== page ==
When Kevin and Donna Wang’s oldest daughter left their home in New York to attend college across the country in Arizona, they were thrilled. Frequent visits to see her would give them an excuse to stop in Steamboat Springs, Colo., where they’ve taken annual family ski vacations since 2000.
“We first went to Steamboat with several other families—about 15 or 16 people—and each year has been better than the last,” says Kevin, a commercial real estate broker and investor from Long Island. The Wangs continued visiting Steamboat once a year with their three daughters, but school schedules made more frequent trips difficult and the prospect of buying a second home unreasonable. “I’m an investor of my own money,” says Kevin. “So sinking a bunch of it into something I don’t use doesn’t make sense.” The Wangs watched as home prices skyrocketed around the country—exponentially in resort towns—but held off buying property until their daughter’s college pick and new resort ownership convinced them that a vacation home in Steamboat was too good to pass up.
Among Steamboat’s greatest attributes is its authentic Western town, which still bustles with life from April to November, when activity at other ski areas slows to a trickle. Yet the majority of visitors only see Steamboat during the ski season, so despite its famous snow and terrain, a tired base village two miles from historic Main Street and visible neglect by previous owners made Steamboat a less obvious place to buy a ski home than the master-planned resorts nearby. Less obvious, at least, until 2006, when resort giant Intrawest took over and immediately went to work on a redevelopment project, called Steamboat Unbridled, that intended to revive the base and improve the ski experience.
For the Wangs, who weren’t interested in a whole-ownership format, One Steamboat Place offered just what they’d been looking for. The cornerstone of the Unbridled initiative, the ski-in/ski-out project will set 80 three- and four-bedroom luxury residences—fractional and whole-ownership units—steps away from the gondola when it’s completed in the fall of 2009. All of the homes will feature the top-end finishes and amenities buyers have come to expect from the project’s developer, Timbers Resorts, a name with which Kevin Wang was familiar. The couple bought a fractional interest in a four-bedroom, unit for $585,000 last February. “I’m not making a commitment to an entire share, and I’m not into the place for huge money,” says Kevin. But since buying the fractional interest, he’s toying with the idea of buying a full unit. “One Steamboat will be the only property with such close access to the hill,” he says, “so the relative value is huge.”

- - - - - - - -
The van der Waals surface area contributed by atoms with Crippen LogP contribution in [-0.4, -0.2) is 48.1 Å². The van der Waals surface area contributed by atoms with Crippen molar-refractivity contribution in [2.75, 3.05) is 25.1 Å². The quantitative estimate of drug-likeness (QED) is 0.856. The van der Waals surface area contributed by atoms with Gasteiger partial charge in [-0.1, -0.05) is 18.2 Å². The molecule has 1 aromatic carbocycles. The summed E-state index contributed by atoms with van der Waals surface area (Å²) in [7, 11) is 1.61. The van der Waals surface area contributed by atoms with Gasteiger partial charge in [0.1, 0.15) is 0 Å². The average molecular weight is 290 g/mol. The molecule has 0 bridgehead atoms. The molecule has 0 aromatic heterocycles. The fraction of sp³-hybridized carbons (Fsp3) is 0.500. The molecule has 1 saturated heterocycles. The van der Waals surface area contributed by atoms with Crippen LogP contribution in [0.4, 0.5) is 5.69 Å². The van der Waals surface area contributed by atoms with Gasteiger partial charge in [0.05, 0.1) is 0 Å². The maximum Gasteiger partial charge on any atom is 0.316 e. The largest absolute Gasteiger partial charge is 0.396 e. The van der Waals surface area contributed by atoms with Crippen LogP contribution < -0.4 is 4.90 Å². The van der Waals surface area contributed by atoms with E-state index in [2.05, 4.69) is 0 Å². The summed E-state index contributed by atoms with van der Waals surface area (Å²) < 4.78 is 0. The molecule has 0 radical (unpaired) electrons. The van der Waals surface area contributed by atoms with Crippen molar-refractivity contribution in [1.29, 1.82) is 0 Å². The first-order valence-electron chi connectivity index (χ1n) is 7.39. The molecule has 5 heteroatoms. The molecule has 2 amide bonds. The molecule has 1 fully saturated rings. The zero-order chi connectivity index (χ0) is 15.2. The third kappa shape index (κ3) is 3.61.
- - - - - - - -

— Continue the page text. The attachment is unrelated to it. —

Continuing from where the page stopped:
Relative value was equally important but meant something a little different to Alan and Karen Butz, who bought an older property a little farther from the hill in September 2007. For $460,000, the Plano, Tex., couple bought a three-bedroom, three-bath condominium in The Rockies—a 30-year-old building several blocks from the lifts—and spent another $100,000 to upgrade the floors, kitchen and baths. Because Steamboat is fully developed within the city limits, redevelopments and renovations are now the key markers of growth, says Steamboat native and real estate broker David Baldinger Jr. And they’re happening throughout the valley. Plus, he adds, when redevelopment happens, residential properties become more viable.
A trickle-down effect from the Unbridled initiative and projects such as One Steamboat Place was almost immediately noticeable. Steamboat saw a record sales volume of more than $1.5 billion in 2007, even as the national real estate bubble was bursting. “Prices were still showing healthy increases in early 2008,” says Baldinger. Although dollar volume has dropped since the record-setting period in 2007, current numbers are still strong—similar to 2006 levels. “Slowing volume and solid prices have led to increased inventory, which is good news for buyers, who now have more choices,” Baldinger explains. He says many of his clients—lured to Steamboat by the skiing—buy property near the ski area and then come back and use it during the summer months. When they discover all Steamboat has to offer after the snow melts, they trade up for properties with more space—better in terms of semipermanent residence. “We have more land in this valley than other top-tier resorts,” he says. He warned the Butzes that they’d use their condo as much in the summer as they did in the winter, and he was right. “We always come to ski, but we finally spent two weeks here this summer, and it wasn’t enough,” says Alan Butz. “We fell in love with Steamboat all over again.”
SNAPSHOT: Steamboat Springs
Median Single-family Home Price:
Annual Taxes on Median Single-family Home:
Number of Properties Sold in First Half of 2008:
Listings at Press Time:
Hayden Airport, 22 miles from Steamboat
One Steamboat Place:
Thirty-eight whole-ownership units, ranging from $2.6 to $4.7 million, and 42 fractional-interest condos, starting at $350,000, at the base of Steamboat’s gondola.
>>>Details: All of the homes will feature top-end finishes and amenities, including pre-arrival grocery services, spa and fitness facilities, an owners’ wine cellar and membership to the Catamount Ranch & Club.
- SKI Magazine, November 2008